We use cloud computing services quite a lot nowadays, yet many people don’t have a clear picture of the cloud structure in mind. This is what the cloud pyramid looks like.
The cloud structure regardless of the cloud computing model chosen (be it public, private or hybrid cloud) can be split into three layers: SaaS, PaaS, and IaaS. We will take a closer look at each of these layers below.
SaaS or Software-as-a-Service
This is the software delivery method where the product or service provider hosts it in the cloud, manages all the support operations, and the end users get the functionality they need. This applies to literally any cloud-based app or service the end users face, be it Facebook, Google Drive, Airbnb or Uber.
This layer provides the following benefits to end users:
- The simplicity of administration, as only the UI functions of the app are available to the customers, the rest is the provider’s concern
- Automation of patches and updates, as the apps are usually updated on restart or through in-app updates
- 100% app compatibility, as all the users essentially have the same version of the product
- Ease of collaboration, for all the reasons above
- Global availability of the product, as only the Internet connection is needed to use it
Thus said, this level is the most challenging from the business perspective, as the software developer has to maintain all the layers below.
PaaS or Platform-as-a-Service
This is an underlying level of APIs and engines allowing the developers to run their apps. This is a layer where AWS or Azure users leverage the platform functions (like the batch of tech AWS introduced during their re:Invent 2018 week). This level of the cloud pyramid allows the developers to configure the resources needed to run their apps within the limits set by the cloud platform.
The benefits of working on the PaaS layer are the following:
- Direct access to cloud computing resources provided by the CSPs, so the businesses can design and implement the infrastructure required to run their apps
- Managed services like database management and support, managed Kubernetes clusters, serverless computing, server-side scripting, simple availability of various operating systems and auxiliary software
- Lots of useful DevOps tools to provision, configure and run your production systems. The tools like Docker, Kubernetes, and Terraform, Ansible and Jenkins make working on this layer quite convenient for the businesses.
The downside of this model is the dependency on the Cloud Service Providers (CSPs) like AWS or GCP and Managed Service Providers in order to deliver your products or services. However, this is the most widespread form of doing business nowadays.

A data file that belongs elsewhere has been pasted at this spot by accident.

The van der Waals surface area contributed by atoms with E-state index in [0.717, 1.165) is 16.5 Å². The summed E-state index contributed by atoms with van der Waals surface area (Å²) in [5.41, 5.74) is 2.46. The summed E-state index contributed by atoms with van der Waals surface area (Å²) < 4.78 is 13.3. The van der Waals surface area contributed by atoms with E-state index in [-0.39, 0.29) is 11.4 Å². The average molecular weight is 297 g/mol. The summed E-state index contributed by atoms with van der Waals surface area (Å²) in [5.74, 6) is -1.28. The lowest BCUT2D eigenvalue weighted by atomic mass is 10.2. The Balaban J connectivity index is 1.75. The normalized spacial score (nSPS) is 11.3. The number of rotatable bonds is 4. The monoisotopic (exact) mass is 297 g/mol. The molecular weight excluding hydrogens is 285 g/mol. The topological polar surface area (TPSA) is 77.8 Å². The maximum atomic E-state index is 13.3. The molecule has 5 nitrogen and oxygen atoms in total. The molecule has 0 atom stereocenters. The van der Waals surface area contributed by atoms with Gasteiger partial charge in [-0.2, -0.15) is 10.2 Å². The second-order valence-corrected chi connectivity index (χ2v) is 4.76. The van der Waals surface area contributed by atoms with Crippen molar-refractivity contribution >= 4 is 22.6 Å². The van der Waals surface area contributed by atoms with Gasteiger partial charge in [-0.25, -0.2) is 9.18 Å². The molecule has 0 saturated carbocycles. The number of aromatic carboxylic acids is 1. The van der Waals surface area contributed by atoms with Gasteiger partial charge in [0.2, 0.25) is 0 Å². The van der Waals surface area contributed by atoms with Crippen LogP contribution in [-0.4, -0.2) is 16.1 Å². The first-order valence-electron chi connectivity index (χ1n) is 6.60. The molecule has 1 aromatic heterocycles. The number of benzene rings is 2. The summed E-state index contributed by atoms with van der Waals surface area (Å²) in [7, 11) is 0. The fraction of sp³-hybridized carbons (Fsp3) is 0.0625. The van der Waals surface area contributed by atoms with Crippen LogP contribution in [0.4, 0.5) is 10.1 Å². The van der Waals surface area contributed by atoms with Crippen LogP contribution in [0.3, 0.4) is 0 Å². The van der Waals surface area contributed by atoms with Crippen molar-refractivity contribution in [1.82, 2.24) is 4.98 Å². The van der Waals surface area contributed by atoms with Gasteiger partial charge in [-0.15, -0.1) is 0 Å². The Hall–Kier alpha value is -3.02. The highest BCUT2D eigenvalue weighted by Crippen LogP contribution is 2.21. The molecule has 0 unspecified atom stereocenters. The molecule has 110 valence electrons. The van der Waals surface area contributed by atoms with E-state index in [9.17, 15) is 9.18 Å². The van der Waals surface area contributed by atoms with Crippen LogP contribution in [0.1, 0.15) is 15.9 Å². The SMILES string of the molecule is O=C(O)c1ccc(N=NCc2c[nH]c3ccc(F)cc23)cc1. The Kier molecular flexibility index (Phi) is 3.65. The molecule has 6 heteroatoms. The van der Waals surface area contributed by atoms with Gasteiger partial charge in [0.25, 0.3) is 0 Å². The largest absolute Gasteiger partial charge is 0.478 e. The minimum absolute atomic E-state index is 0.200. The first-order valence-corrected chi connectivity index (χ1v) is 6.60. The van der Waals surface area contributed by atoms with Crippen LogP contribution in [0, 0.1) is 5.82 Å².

IaaS or Infrastructure-as-a-Service
This is the lowest level of the cloud services, where the DevOps engineers work with the tools like Terraform, Docker, and Kubernetes to provision the servers and configure the infrastructures, processes and environments, enabling the customers to deploy their software and use various IaaS APIs and services.
Below are the benefits of working on the IaaS layer:
- PAYG billing model, so the customers pay only for the computing resources they actually consumed
- No upstart CAPEX due to the above
- Global availability, as cloud service providers have Availability zones and regions worldwide, so your products can be hosted closest to your target audience
- Cloud scalability out-of-the-box, as direct management of cloud computing resources makes it simple to adjust them based on your needs
The only downside of this business model is that only a handful of businesses worldwide operate this way, as it requires huge resources and cloud architecture expertise.
Final thoughts on the cloud pyramid structure
As you can see, the cloud pyramid is quite straightforward and simple to grasp structure. If you are an end user in need of certain functionality — you simply load the app and use the features you need. Should you be a developer that needs to deploy the said app and have it running without any further concern — you opt for some cloud service package, configure the resources and features needed for your app and leave all the groundwork to the CSP support personnel.
When the business needs to leverage the full power of the cloud, they do need to leverage DevOps-as-a-Service to perform the cloud transition, run their cloud infrastructure and take care of the server provisioning, versioning, restoration, and mission-critical operations, like rolling updates, etc.
This power, however, needs the skilled DevOps engineers to execute it right. If you have them in-house — good for you, but if you want to simply get the job done at once without enduring building a team — outsourcing this task to a trustworthy DevOps team is the solution.
By Vladimir Fedak